9. Bring your own device (BYOD) policies: BYOD policies allow healthcare professionals to use their own devices for work purposes, which can lead to security risks if the devices are not properly secured, monitored, or managed by the organization.
  10. Physical security: Physical security threats, such as theft or unauthorized access to mobile devices, can also lead to healthcare data breaches if sensitive information is not properly protected or encrypted.

What Types of Healthcare Data Are Usually Stolen?

Hackers frequently break into devices in search of very specific information The most common types of healthcare data stolen from mobile devices include:

  1. Personal information such as name, address, and Social Security number
  2. Protected health information (PHI), including medical histories, diagnoses, lab results, and insurance information
  3. Credit card information and financial data
  4. Account credentials like login names and passwords
  5. Confidential patient data stored in electronic health records
  6. Confidential emails and text messages regarding patient care
  7. Electronic medical images, such as X-rays, CT scans, MRIs, etc.

Healthcare Data Breach Statistics

When hackers are able to exploit the same vulnerabilities and access the same types of healthcare data, the frequency of breaches increases, as does the subsequent financial damage. Here are five disturbing healthcare data breach statistics:

  1. 15.1 million healthcare records were exposed in 2018, the highest number ever reported.
  2. Over half (54%) of healthcare data breaches were caused by hacking or IT incidents.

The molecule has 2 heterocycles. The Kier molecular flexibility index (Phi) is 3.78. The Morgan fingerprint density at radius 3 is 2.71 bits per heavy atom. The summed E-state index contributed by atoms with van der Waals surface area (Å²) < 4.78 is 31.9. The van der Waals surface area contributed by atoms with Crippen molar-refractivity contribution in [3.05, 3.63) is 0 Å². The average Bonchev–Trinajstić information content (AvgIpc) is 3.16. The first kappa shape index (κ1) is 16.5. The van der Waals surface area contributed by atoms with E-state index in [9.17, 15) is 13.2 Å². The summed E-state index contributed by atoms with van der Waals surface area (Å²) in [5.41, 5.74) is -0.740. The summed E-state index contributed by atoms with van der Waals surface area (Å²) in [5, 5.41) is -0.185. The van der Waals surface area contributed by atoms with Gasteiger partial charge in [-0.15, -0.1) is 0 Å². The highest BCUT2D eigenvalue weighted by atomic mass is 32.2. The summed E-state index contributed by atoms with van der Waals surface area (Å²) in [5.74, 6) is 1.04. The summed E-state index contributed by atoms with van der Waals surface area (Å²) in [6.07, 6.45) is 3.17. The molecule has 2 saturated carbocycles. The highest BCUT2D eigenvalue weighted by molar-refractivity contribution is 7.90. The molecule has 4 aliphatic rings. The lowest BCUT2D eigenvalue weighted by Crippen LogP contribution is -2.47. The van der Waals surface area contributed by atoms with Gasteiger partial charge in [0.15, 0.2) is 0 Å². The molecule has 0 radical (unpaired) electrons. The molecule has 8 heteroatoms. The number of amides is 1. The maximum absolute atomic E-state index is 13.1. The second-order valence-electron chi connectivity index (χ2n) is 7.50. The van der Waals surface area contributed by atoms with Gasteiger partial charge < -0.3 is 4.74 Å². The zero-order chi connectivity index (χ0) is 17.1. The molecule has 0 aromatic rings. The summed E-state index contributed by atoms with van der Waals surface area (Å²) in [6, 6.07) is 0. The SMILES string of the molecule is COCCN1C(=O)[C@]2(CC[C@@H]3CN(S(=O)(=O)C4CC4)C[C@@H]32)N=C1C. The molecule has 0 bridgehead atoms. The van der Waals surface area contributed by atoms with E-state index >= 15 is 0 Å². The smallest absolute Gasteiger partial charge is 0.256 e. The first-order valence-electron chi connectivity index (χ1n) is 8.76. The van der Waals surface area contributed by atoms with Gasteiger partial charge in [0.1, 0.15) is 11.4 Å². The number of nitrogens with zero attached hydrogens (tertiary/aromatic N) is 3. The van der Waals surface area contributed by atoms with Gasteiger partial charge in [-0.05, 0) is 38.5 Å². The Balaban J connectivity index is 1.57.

3. The average cost of a healthcare data breach is $6.45 million.
  4. Almost 80% of healthcare organizations don’t have an incident response plan.

Unfortunately, the outlook does not good for mobile device thefts, particularly in cases where thieves suspect the devices contain PHI. According to the World Privacy Forum (quoted by RSA):

“The street cost for stolen medical information is about $50, versus $1 for a stolen Social Security number. The average payout for a medical identity theft is $20,000, compared to $2,000 for a regular identity theft.”

Criminals follow the money, and stolen PHI is worth big money. To protect PHI and avoid healthcare data breaches, HCOs and their partners should act now. They should strengthen their IT security, including their IT security for smartphones, tablets, and laptops.

How Does the Number of Data Breaches in the Healthcare Sector Compare With Other Sectors?

According to the Identity Theft Resource Center, the healthcare sector experienced the second-highest number of data breaches in 2020, accounting for 11.8% of all reported breaches. The business sector experienced the most data breaches, accounting for 45.1% of reported breaches, followed by the education sector at 9.7%. However, when it comes to the number of records exposed, the healthcare sector still leads all other sectors. In 2020, the healthcare sector accounted for over 30% of all records exposed, followed by the financial and business sectors. This highlights the ongoing vulnerability and importance of improving cybersecurity measures in the healthcare sector.